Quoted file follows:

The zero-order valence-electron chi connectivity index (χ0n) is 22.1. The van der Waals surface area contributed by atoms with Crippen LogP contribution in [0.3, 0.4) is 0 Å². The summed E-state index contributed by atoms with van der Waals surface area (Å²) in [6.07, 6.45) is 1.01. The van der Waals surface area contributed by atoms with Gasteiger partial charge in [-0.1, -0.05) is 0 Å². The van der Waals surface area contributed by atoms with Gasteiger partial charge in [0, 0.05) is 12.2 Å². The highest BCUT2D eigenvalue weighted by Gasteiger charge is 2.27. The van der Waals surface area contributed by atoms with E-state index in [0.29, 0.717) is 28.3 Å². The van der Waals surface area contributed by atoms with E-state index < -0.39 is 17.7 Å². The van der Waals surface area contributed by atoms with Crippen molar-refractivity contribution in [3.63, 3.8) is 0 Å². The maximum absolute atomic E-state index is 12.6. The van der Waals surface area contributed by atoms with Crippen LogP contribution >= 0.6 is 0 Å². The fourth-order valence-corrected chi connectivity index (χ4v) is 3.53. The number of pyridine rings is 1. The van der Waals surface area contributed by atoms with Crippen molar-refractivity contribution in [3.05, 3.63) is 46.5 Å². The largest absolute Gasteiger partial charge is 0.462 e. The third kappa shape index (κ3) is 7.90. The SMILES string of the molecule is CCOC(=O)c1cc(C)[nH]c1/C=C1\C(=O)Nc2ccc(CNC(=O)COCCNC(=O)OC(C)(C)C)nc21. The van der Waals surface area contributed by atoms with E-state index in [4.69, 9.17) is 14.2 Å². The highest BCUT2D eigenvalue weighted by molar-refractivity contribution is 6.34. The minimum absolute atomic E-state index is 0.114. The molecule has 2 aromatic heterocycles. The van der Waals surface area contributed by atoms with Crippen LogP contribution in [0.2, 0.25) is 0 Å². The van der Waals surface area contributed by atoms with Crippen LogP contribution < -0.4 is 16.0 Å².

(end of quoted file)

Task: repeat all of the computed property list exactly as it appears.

The zero-order valence-electron chi connectivity index (χ0n) is 22.1. The van der Waals surface area contributed by atoms with Crippen LogP contribution in [0.3, 0.4) is 0 Å². The summed E-state index contributed by atoms with van der Waals surface area (Å²) in [6.07, 6.45) is 1.01. The van der Waals surface area contributed by atoms with Gasteiger partial charge in [-0.1, -0.05) is 0 Å². The van der Waals surface area contributed by atoms with Gasteiger partial charge in [0, 0.05) is 12.2 Å². The highest BCUT2D eigenvalue weighted by Gasteiger charge is 2.27. The van der Waals surface area contributed by atoms with E-state index in [0.29, 0.717) is 28.3 Å². The van der Waals surface area contributed by atoms with E-state index < -0.39 is 17.7 Å². The van der Waals surface area contributed by atoms with Crippen molar-refractivity contribution in [3.63, 3.8) is 0 Å². The maximum absolute atomic E-state index is 12.6. The van der Waals surface area contributed by atoms with Crippen LogP contribution >= 0.6 is 0 Å². The fourth-order valence-corrected chi connectivity index (χ4v) is 3.53. The number of pyridine rings is 1. The van der Waals surface area contributed by atoms with Crippen molar-refractivity contribution in [3.05, 3.63) is 46.5 Å². The largest absolute Gasteiger partial charge is 0.462 e. The third kappa shape index (κ3) is 7.90. The SMILES string of the molecule is CCOC(=O)c1cc(C)[nH]c1/C=C1\C(=O)Nc2ccc(CNC(=O)COCCNC(=O)OC(C)(C)C)nc21. The van der Waals surface area contributed by atoms with E-state index in [4.69, 9.17) is 14.2 Å². The highest BCUT2D eigenvalue weighted by molar-refractivity contribution is 6.34. The minimum absolute atomic E-state index is 0.114. The molecule has 2 aromatic heterocycles. The van der Waals surface area contributed by atoms with Crippen LogP contribution in [0.2, 0.25) is 0 Å². The van der Waals surface area contributed by atoms with Crippen LogP contribution < -0.4 is 16.0 Å².